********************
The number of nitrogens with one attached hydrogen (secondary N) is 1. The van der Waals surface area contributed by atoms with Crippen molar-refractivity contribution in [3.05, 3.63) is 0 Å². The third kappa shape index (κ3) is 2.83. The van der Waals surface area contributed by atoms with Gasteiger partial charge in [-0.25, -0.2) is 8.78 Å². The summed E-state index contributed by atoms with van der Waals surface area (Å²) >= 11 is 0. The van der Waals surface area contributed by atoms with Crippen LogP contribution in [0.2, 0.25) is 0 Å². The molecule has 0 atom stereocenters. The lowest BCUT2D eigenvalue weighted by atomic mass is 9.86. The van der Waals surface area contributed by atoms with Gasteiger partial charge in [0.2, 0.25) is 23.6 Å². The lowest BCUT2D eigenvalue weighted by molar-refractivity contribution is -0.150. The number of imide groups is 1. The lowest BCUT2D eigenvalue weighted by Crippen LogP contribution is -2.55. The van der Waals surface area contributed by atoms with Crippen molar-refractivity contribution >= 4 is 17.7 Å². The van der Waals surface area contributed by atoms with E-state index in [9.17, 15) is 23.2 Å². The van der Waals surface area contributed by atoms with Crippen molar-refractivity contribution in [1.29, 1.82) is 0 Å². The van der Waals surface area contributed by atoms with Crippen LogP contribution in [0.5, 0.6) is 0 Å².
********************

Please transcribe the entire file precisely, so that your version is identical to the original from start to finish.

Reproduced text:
The number of nitrogens with one attached hydrogen (secondary N) is 1. The van der Waals surface area contributed by atoms with Crippen molar-refractivity contribution in [3.05, 3.63) is 0 Å². The third kappa shape index (κ3) is 2.83. The van der Waals surface area contributed by atoms with Gasteiger partial charge in [-0.25, -0.2) is 8.78 Å². The summed E-state index contributed by atoms with van der Waals surface area (Å²) >= 11 is 0. The van der Waals surface area contributed by atoms with Crippen LogP contribution in [0.2, 0.25) is 0 Å². The molecule has 0 atom stereocenters. The lowest BCUT2D eigenvalue weighted by atomic mass is 9.86. The van der Waals surface area contributed by atoms with Gasteiger partial charge in [0.2, 0.25) is 23.6 Å². The lowest BCUT2D eigenvalue weighted by molar-refractivity contribution is -0.150. The number of imide groups is 1. The lowest BCUT2D eigenvalue weighted by Crippen LogP contribution is -2.55. The van der Waals surface area contributed by atoms with Crippen molar-refractivity contribution >= 4 is 17.7 Å². The van der Waals surface area contributed by atoms with E-state index in [9.17, 15) is 23.2 Å². The van der Waals surface area contributed by atoms with Crippen molar-refractivity contribution in [1.29, 1.82) is 0 Å². The van der Waals surface area contributed by atoms with Crippen LogP contribution in [0.5, 0.6) is 0 Å².